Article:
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St. Louis advocacy groups take a new approach to ending homelessness

A woman in a dark coat and beanie picks up her belongings from an unhoused encampment.
Brian Munoz
St. Louis Public Radio
Tasha Thacker, a resident experiencing homelessness, packs their belongings in March 2023 along North Leonor K. Sullivan Boulevard in downtown St. Louis.

Homeless aid organizations in St. Louis are working with a company based in New York City to improve data collection methods. The constantly updated number of unhoused people could allow overlooked populations to get the help they need. Homeless services can now use a live data set based on the number of people who visit shelters, food pantries and hospitals and identify as homeless.

The city historically relies on an annual point-in-time count of people experiencing homelessness. This year, outreach workers walked St. Louis streets on an unusually warm January night to tally the PIT count.

The unseasonable weather meant there weren’t any pop-up shelters for people sleeping on the streets. Volunteers asked 195 people across St. Louis to take a survey to determine whether they were homeless; of these, 38 declined to take the survey, 10 took it twice, and six didn’t finish it.

Instead of focusing on these 154 unhoused people, local advocacy groups are using the Homeless Management Information System. The new data shows 2,057 people self-identified as homeless in May 2024.

St. Patrick Center, a homeless service group in St. Louis, uses HMIS to create individualized re-homing plans for populations most in need. Every Wednesday, there's a housing and match meeting to collaborate with other groups on re-homing the top 100 unhoused people in need.

“It’s almost a daily number of how many folks are unhoused in our community,” said Jonathan Belcher, senior director of programs at St. Patrick Center. “Now we can actually see that in real time, and we can plan differently.”

“Real-time data serves as a continuous improvement mechanism,” said Beth Sandor, chief program officer for Built for Zero. “You can look every single month and say, ‘Are all the things we thought would move the needle in the right direction working?’ If so, great. Let's double down on those things."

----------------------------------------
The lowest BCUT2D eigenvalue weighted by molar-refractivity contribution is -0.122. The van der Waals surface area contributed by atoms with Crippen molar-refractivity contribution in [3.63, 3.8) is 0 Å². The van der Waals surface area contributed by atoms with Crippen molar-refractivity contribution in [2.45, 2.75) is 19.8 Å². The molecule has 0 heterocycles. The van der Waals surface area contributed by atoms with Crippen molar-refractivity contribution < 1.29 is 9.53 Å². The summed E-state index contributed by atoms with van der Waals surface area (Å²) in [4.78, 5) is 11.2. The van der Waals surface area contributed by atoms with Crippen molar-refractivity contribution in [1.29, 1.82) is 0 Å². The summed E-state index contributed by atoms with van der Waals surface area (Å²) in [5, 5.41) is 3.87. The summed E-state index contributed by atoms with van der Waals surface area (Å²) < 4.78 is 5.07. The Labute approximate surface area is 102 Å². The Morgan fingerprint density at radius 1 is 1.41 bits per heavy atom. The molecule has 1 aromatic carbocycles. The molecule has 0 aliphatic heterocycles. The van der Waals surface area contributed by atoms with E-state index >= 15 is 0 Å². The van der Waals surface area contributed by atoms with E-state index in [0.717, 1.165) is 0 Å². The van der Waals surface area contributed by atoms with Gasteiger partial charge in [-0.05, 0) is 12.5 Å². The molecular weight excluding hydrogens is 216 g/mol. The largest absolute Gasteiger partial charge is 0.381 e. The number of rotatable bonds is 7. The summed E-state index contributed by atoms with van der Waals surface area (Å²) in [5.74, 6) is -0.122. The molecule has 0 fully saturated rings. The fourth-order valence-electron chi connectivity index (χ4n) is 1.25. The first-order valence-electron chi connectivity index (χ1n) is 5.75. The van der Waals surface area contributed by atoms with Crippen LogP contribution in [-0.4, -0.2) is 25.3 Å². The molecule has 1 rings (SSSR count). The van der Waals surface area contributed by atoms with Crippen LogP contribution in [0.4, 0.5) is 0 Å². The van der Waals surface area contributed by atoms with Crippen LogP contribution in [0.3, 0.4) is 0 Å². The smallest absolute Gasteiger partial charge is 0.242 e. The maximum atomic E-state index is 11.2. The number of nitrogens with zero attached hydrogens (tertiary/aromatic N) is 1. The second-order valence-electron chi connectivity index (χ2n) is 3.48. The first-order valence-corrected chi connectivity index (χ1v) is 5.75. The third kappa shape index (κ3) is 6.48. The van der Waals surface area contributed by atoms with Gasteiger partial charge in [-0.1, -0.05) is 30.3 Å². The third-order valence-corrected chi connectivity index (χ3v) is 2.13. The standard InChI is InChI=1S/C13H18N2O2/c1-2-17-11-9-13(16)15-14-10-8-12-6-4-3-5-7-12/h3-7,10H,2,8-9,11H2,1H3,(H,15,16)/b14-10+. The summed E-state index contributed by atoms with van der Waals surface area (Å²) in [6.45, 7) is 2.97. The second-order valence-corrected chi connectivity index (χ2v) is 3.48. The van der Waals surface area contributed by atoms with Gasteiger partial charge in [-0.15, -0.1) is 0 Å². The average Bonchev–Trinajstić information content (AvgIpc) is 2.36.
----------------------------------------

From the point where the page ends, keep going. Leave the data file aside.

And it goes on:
The coordinated entry system isn’t new in St. Louis; by-name data collection started in July 2021 — but an individualized approach is. Built for Zero, a program by New York City-based Community Solutions, made St. Louis the fourth city to obtain and categorize real-time by-name data on all single adults experiencing homelessness.

“It's a really critical shift from having static data to having dynamic data that can be responsive to the needs of the community,” Sandor said. “But it really is just the beginning of then having the processes and systems to ensure you can quickly move people into permanent housing.”

Employees from shelters and food banks ask users for permission to add their names to a coordinated database of people using resources for unhoused people. They’re given a survey similar to the PIT questionnaire and added into several categories, including those that identify age, veteran status and family information.

“Rather than us working in our separate buckets, we're working together to address homelessness. We’re able to work with those most in need to make sure they get resources first,” Belcher said. “This brings us together with making sure we're following specific guidelines for Built for Zero and taking a data-driven approach to addressing homelessness.”

Correction: A previous version of this story misstated where New York City-based Community Solutions, the parent company of Built For Zero, has its headquarters.

Lauren Brennecke is a general assignment reporter at St. Louis Public Radio and a recent graduate of Webster University.